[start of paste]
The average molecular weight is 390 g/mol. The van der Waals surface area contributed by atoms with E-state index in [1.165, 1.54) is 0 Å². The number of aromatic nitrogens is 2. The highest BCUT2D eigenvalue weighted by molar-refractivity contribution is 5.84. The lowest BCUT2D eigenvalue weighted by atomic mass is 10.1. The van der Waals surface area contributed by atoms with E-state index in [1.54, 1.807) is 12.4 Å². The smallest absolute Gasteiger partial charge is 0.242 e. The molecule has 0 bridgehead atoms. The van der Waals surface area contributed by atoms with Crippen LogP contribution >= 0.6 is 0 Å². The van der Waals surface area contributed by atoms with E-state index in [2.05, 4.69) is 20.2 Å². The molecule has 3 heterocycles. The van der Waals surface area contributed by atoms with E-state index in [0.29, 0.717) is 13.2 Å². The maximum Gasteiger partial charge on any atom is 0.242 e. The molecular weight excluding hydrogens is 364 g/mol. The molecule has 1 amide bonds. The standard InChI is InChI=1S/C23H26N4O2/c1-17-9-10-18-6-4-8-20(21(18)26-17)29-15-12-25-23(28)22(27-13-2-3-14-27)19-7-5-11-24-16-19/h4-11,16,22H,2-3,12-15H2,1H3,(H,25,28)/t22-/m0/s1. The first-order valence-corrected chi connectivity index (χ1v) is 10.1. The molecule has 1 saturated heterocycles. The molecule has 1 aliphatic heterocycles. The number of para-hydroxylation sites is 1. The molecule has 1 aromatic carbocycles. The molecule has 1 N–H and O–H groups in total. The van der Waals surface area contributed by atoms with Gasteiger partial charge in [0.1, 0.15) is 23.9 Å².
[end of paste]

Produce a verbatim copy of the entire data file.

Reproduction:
The average molecular weight is 390 g/mol. The van der Waals surface area contributed by atoms with E-state index in [1.165, 1.54) is 0 Å². The number of aromatic nitrogens is 2. The highest BCUT2D eigenvalue weighted by molar-refractivity contribution is 5.84. The lowest BCUT2D eigenvalue weighted by atomic mass is 10.1. The van der Waals surface area contributed by atoms with E-state index in [1.54, 1.807) is 12.4 Å². The smallest absolute Gasteiger partial charge is 0.242 e. The molecule has 0 bridgehead atoms. The van der Waals surface area contributed by atoms with Crippen LogP contribution >= 0.6 is 0 Å². The van der Waals surface area contributed by atoms with E-state index in [2.05, 4.69) is 20.2 Å². The molecule has 3 heterocycles. The van der Waals surface area contributed by atoms with E-state index in [0.29, 0.717) is 13.2 Å². The maximum Gasteiger partial charge on any atom is 0.242 e. The molecular weight excluding hydrogens is 364 g/mol. The molecule has 1 amide bonds. The standard InChI is InChI=1S/C23H26N4O2/c1-17-9-10-18-6-4-8-20(21(18)26-17)29-15-12-25-23(28)22(27-13-2-3-14-27)19-7-5-11-24-16-19/h4-11,16,22H,2-3,12-15H2,1H3,(H,25,28)/t22-/m0/s1. The first-order valence-corrected chi connectivity index (χ1v) is 10.1. The molecule has 1 saturated heterocycles. The molecule has 1 aliphatic heterocycles. The number of para-hydroxylation sites is 1. The molecule has 1 aromatic carbocycles. The molecule has 1 N–H and O–H groups in total. The van der Waals surface area contributed by atoms with Gasteiger partial charge in [0.1, 0.15) is 23.9 Å².